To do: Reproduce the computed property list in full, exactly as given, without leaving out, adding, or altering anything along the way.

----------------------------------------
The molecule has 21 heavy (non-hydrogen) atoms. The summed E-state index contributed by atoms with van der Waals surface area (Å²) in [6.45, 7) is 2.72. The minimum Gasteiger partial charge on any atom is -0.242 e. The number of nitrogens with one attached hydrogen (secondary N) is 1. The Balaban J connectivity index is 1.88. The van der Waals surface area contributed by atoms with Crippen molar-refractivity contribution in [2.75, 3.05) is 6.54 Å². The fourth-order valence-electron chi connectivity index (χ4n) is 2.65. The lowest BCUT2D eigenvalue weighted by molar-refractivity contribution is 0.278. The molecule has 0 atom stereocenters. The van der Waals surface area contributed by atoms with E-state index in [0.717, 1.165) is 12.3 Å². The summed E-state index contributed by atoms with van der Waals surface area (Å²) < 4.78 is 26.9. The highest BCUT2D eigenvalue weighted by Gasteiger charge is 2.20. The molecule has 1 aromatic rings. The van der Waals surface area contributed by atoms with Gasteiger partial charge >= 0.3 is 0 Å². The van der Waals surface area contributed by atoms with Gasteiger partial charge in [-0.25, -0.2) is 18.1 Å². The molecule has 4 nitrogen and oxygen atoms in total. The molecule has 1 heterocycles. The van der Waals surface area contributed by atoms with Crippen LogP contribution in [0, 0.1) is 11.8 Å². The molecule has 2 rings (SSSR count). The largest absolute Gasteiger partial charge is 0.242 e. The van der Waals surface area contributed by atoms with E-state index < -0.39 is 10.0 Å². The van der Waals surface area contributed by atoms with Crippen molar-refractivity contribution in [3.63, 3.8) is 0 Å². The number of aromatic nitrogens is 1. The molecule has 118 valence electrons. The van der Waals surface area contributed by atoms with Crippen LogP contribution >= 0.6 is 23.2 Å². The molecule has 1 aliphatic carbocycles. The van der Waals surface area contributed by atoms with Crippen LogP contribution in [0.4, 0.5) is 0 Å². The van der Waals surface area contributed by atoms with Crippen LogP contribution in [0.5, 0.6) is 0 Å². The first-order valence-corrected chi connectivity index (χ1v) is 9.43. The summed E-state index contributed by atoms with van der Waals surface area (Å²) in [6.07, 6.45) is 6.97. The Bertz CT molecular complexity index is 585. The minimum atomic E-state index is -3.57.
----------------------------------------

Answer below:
The molecule has 21 heavy (non-hydrogen) atoms. The summed E-state index contributed by atoms with van der Waals surface area (Å²) in [6.45, 7) is 2.72. The minimum Gasteiger partial charge on any atom is -0.242 e. The number of nitrogens with one attached hydrogen (secondary N) is 1. The Balaban J connectivity index is 1.88. The van der Waals surface area contributed by atoms with Crippen molar-refractivity contribution in [2.75, 3.05) is 6.54 Å². The fourth-order valence-electron chi connectivity index (χ4n) is 2.65. The lowest BCUT2D eigenvalue weighted by molar-refractivity contribution is 0.278. The molecule has 0 atom stereocenters. The van der Waals surface area contributed by atoms with E-state index in [0.717, 1.165) is 12.3 Å². The summed E-state index contributed by atoms with van der Waals surface area (Å²) < 4.78 is 26.9. The highest BCUT2D eigenvalue weighted by Gasteiger charge is 2.20. The molecule has 1 aromatic rings. The van der Waals surface area contributed by atoms with Gasteiger partial charge >= 0.3 is 0 Å². The van der Waals surface area contributed by atoms with Gasteiger partial charge in [-0.25, -0.2) is 18.1 Å². The molecule has 4 nitrogen and oxygen atoms in total. The molecule has 1 heterocycles. The van der Waals surface area contributed by atoms with Crippen LogP contribution in [0, 0.1) is 11.8 Å². The molecule has 2 rings (SSSR count). The largest absolute Gasteiger partial charge is 0.242 e. The van der Waals surface area contributed by atoms with E-state index < -0.39 is 10.0 Å². The van der Waals surface area contributed by atoms with Crippen molar-refractivity contribution in [3.63, 3.8) is 0 Å². The number of aromatic nitrogens is 1. The molecule has 118 valence electrons. The van der Waals surface area contributed by atoms with Crippen LogP contribution >= 0.6 is 23.2 Å². The molecule has 1 aliphatic carbocycles. The van der Waals surface area contributed by atoms with Crippen LogP contribution in [0.4, 0.5) is 0 Å². The van der Waals surface area contributed by atoms with Crippen LogP contribution in [0.5, 0.6) is 0 Å². The first-order valence-corrected chi connectivity index (χ1v) is 9.43. The summed E-state index contributed by atoms with van der Waals surface area (Å²) in [6.07, 6.45) is 6.97. The Bertz CT molecular complexity index is 585. The minimum atomic E-state index is -3.57.